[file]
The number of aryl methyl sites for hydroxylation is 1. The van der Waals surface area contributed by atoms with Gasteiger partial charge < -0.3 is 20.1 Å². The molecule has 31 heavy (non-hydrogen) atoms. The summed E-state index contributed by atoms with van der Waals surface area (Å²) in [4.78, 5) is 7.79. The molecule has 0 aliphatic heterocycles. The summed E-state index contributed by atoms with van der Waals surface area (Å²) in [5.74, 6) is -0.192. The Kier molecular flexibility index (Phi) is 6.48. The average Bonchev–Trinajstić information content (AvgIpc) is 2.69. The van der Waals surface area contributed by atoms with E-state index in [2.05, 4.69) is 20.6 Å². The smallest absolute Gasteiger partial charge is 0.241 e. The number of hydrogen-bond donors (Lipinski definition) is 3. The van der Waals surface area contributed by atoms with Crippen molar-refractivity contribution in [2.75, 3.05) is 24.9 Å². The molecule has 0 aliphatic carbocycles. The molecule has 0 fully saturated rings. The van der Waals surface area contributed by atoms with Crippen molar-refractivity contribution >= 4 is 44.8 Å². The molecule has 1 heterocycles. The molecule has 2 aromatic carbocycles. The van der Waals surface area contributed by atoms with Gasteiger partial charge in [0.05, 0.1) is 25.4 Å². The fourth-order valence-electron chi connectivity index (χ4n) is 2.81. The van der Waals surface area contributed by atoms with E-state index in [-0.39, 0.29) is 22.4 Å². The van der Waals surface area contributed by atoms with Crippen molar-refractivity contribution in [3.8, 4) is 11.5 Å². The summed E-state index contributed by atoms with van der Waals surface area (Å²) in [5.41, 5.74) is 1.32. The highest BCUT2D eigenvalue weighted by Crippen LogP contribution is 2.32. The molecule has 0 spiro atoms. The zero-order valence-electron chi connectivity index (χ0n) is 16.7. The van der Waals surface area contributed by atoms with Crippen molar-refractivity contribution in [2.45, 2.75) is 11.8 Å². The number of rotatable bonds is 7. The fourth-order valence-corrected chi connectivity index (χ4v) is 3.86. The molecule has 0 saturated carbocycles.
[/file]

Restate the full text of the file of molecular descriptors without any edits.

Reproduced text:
The number of aryl methyl sites for hydroxylation is 1. The van der Waals surface area contributed by atoms with Gasteiger partial charge < -0.3 is 20.1 Å². The molecule has 31 heavy (non-hydrogen) atoms. The summed E-state index contributed by atoms with van der Waals surface area (Å²) in [4.78, 5) is 7.79. The molecule has 0 aliphatic heterocycles. The summed E-state index contributed by atoms with van der Waals surface area (Å²) in [5.74, 6) is -0.192. The Kier molecular flexibility index (Phi) is 6.48. The average Bonchev–Trinajstić information content (AvgIpc) is 2.69. The van der Waals surface area contributed by atoms with E-state index in [2.05, 4.69) is 20.6 Å². The smallest absolute Gasteiger partial charge is 0.241 e. The number of hydrogen-bond donors (Lipinski definition) is 3. The van der Waals surface area contributed by atoms with Crippen molar-refractivity contribution in [2.75, 3.05) is 24.9 Å². The molecule has 0 aliphatic carbocycles. The molecule has 0 fully saturated rings. The van der Waals surface area contributed by atoms with Crippen molar-refractivity contribution >= 4 is 44.8 Å². The molecule has 1 heterocycles. The molecule has 2 aromatic carbocycles. The van der Waals surface area contributed by atoms with Gasteiger partial charge in [0.05, 0.1) is 25.4 Å². The fourth-order valence-electron chi connectivity index (χ4n) is 2.81. The van der Waals surface area contributed by atoms with E-state index in [-0.39, 0.29) is 22.4 Å². The van der Waals surface area contributed by atoms with Crippen molar-refractivity contribution in [3.8, 4) is 11.5 Å². The summed E-state index contributed by atoms with van der Waals surface area (Å²) in [5.41, 5.74) is 1.32. The highest BCUT2D eigenvalue weighted by Crippen LogP contribution is 2.32. The molecule has 0 spiro atoms. The zero-order valence-electron chi connectivity index (χ0n) is 16.7. The van der Waals surface area contributed by atoms with Crippen molar-refractivity contribution in [2.45, 2.75) is 11.8 Å². The number of rotatable bonds is 7. The fourth-order valence-corrected chi connectivity index (χ4v) is 3.86. The molecule has 0 saturated carbocycles.